September 18, 2002
Glenn Reynolds Finds an Ideological Hack

Instapundit says that it is bad for University of Chicago Economics Professor Steve Levitt to be on an NAS committee studying guns, for Levitt "has been described as 'rabidly antigun'"--someone who cannot think about the issues but only clamp down with his foam-dripping jaws around whatever un-PC limb his disease-poisoned brain notices. Instapundit says that the consequence is that the NAS's "'objective' government stud[y]" will be "anything but."


"National Review: Kopel and Reynolds: ...a Clinton administration-inspired National Academy of Sciences study bearing the innocuous title of "Improving Research Information and Data on Firearms," which opens its formal hearings on Thursday. According to the NAS, "The goals of this study are to

  • assess the existing research and data on firearm violence;
  • consider how to credibly evaluate the various prevention, intervention and control strategies;
  • describe and develop models of illegal firearms markets; and
  • examine the complex ways in which firearms may become embedded in the community."

Conspicuously absent from these goals is any research into the benefits of firearms becoming "embedded" in communities, as demonstrated by the research of scholars like John Lott of the American Enterprise Institute and Gary Kleck of Florida State University. Most of the people selected for the panel have reputations as good scholars, but none of them have specialized in firearms policy. Most of them have reputations as being antigun. Steven Levitt, has been described as "rabidly antigun."


There is something funny here. University of Chicago Economics Professors are being trashed as being too PC to be allowed onto committees.

But readers should be aware that Steve Levitt is "rabidly" pro-truth--not "rabidly" anything else. They should be aware that Steve is effing brilliant. They should be aware that he can think rings around almost everybody else on planet earth. I can't think of any study or committee on social science or social policy issues where I would not regard him as a powerful plus. And I have not run into any academic--other than Glenn Reynolds, that is--whose opinion of Steve Levitt is not at least as high as my own.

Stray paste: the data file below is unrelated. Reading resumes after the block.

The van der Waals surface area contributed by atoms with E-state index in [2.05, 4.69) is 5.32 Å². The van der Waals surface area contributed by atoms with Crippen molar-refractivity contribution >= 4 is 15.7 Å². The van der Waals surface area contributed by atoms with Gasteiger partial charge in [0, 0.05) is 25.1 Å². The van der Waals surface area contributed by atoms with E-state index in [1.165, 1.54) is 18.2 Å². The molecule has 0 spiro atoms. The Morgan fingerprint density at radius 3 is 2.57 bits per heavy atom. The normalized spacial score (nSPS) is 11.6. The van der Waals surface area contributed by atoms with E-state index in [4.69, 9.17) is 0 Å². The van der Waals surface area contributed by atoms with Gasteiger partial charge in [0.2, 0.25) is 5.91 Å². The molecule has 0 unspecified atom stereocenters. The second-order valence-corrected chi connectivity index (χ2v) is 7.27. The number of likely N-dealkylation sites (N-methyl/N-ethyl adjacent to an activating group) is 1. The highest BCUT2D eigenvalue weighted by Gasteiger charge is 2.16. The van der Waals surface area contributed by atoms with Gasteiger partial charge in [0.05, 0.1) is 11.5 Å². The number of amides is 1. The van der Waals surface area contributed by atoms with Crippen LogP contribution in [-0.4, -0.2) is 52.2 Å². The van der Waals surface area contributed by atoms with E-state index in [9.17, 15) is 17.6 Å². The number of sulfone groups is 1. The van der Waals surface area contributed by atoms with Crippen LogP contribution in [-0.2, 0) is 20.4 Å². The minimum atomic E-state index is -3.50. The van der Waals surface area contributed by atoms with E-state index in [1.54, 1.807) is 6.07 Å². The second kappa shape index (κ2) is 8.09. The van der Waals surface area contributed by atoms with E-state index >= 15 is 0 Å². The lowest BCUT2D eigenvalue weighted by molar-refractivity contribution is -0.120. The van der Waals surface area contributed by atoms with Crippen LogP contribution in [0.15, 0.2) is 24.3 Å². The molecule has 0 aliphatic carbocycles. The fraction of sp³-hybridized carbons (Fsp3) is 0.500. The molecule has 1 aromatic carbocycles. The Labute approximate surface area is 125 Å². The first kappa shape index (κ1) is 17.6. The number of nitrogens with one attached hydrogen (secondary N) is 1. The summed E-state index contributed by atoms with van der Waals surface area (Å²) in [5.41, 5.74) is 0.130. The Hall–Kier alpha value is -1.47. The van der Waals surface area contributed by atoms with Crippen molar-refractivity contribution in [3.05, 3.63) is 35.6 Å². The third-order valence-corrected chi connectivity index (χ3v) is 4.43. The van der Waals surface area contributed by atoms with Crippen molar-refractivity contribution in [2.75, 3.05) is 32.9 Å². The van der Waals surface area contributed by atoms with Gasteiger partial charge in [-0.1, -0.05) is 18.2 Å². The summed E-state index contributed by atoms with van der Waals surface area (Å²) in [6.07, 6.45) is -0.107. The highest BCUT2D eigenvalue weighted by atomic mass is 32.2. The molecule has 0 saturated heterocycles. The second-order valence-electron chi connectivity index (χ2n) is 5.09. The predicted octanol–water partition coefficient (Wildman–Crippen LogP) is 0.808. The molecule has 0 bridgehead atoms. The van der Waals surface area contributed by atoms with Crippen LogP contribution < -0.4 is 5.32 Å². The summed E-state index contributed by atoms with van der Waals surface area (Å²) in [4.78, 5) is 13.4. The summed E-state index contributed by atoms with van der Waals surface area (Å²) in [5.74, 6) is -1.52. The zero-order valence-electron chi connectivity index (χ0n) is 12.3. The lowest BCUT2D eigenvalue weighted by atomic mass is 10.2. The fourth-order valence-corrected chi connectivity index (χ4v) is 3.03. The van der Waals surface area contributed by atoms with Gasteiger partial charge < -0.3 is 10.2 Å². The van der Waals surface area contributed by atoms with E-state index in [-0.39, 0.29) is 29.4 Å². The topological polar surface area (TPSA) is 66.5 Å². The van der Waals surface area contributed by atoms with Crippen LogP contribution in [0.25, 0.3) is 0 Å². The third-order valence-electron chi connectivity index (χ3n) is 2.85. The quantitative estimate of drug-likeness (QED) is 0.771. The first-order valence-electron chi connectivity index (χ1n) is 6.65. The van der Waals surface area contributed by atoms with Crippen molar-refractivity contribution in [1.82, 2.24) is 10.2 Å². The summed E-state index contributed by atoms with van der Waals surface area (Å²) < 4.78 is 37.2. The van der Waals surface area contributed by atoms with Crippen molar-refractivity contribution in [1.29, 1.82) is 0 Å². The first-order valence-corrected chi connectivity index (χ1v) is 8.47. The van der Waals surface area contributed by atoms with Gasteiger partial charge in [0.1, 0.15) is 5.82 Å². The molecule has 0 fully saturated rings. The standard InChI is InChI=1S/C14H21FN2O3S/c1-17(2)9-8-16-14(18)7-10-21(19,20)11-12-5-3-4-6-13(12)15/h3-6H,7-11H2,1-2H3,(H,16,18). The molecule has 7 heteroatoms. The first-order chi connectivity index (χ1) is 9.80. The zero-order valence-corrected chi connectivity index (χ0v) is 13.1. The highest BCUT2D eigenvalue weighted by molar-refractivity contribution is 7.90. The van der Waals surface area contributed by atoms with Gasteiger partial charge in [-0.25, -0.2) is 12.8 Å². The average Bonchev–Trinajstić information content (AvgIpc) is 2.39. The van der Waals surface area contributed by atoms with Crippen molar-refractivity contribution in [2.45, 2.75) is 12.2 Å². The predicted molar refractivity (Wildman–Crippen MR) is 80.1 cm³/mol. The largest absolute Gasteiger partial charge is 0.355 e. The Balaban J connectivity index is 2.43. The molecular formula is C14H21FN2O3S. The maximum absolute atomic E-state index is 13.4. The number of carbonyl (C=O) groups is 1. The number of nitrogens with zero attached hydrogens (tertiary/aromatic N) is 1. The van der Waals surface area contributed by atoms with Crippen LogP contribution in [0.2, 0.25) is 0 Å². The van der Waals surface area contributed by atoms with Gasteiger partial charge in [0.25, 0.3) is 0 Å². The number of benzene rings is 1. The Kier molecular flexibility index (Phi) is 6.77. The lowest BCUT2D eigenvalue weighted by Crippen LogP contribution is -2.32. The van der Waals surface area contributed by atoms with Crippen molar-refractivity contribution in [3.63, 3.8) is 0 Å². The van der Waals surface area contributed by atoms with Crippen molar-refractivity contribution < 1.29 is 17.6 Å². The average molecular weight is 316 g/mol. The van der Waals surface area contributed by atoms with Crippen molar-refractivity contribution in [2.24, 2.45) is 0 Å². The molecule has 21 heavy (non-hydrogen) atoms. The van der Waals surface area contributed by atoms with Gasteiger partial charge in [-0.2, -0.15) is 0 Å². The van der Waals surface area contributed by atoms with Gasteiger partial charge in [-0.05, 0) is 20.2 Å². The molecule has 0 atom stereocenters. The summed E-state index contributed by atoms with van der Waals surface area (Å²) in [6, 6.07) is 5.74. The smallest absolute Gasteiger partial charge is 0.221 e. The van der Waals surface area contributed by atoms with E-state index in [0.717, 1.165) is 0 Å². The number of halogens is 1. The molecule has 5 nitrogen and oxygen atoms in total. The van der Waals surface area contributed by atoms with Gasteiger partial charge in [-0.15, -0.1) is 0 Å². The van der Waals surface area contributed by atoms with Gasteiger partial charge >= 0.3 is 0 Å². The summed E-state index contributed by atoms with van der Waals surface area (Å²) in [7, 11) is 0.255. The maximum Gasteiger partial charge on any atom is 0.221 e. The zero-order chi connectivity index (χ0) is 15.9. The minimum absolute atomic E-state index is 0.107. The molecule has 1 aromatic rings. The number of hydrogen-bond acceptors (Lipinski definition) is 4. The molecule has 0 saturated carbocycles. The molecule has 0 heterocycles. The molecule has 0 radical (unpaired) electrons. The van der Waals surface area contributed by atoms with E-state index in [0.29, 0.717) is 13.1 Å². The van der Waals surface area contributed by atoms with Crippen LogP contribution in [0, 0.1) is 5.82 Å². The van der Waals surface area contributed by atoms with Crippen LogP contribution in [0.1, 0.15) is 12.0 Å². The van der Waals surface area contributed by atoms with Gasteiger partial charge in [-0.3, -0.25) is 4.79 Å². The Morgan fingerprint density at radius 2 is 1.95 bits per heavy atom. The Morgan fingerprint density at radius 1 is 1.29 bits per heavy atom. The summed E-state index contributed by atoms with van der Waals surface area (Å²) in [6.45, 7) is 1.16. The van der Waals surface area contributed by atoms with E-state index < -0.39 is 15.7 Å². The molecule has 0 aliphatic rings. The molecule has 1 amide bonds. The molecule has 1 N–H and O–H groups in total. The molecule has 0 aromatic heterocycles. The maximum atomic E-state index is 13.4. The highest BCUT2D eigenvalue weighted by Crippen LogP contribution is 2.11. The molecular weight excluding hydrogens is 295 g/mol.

Update from Glenn Reynolds

Posted by DeLong at September 18, 2002 11:02 AM | Trackback

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Bizarrely, a quick scan of the first 100 google hits for "steven levitt gun" turns up only item that could even theoretically be described as "anti-gun": his support of a paper criticizing that More Guns, Less Crime book. The only other gun-related hits are recites of that NRO article, with no further explanation. That link to what he's published only appears to include one gun-related paper, "Guns, Violence, and the Efficiency of Illegal Markets."

No doubt this is subtlety related to Glenn & NRO really really really really liking that book (at least, that's what I remember, but I can't find any matches on Reynold's site confirming this.)

Posted by: Jason McCullough on September 18, 2002 07:14 PM

I'd further point out that it is misleading in the extreme to refer to "research of scholars like John Lott of the American Enterprise Institute and Gary Kleck of Florida State University". Kleck hates Lott and has repeatedly made harsh criticisms of his methodology, for the decent reason that Lott is an ideological hack and a lousy econometrician and Kleck is neither.

Posted by: Daniel Davies on September 19, 2002 06:06 AM

And in the general cause of curmudgeonly and unfriendly nitpicking, I'd point out that there's some pretty aggressive use of paraphresis in this post of Brad's as well. Particularly, it took me a couple of readings to realise that the clause containing "foam-dripping jaws" wasn't being attributed to Reynolds.

Posted by: Daniel Davies on September 19, 2002 06:14 AM

John Lott may not be the nicest person in the world (attend a seminar with him in the audience) but his work with Steven Bronars was good enough to appear in the AER. If he is a hack, I don't think that the AER would publish him. And btw, he has a vitae that is pretty impressive...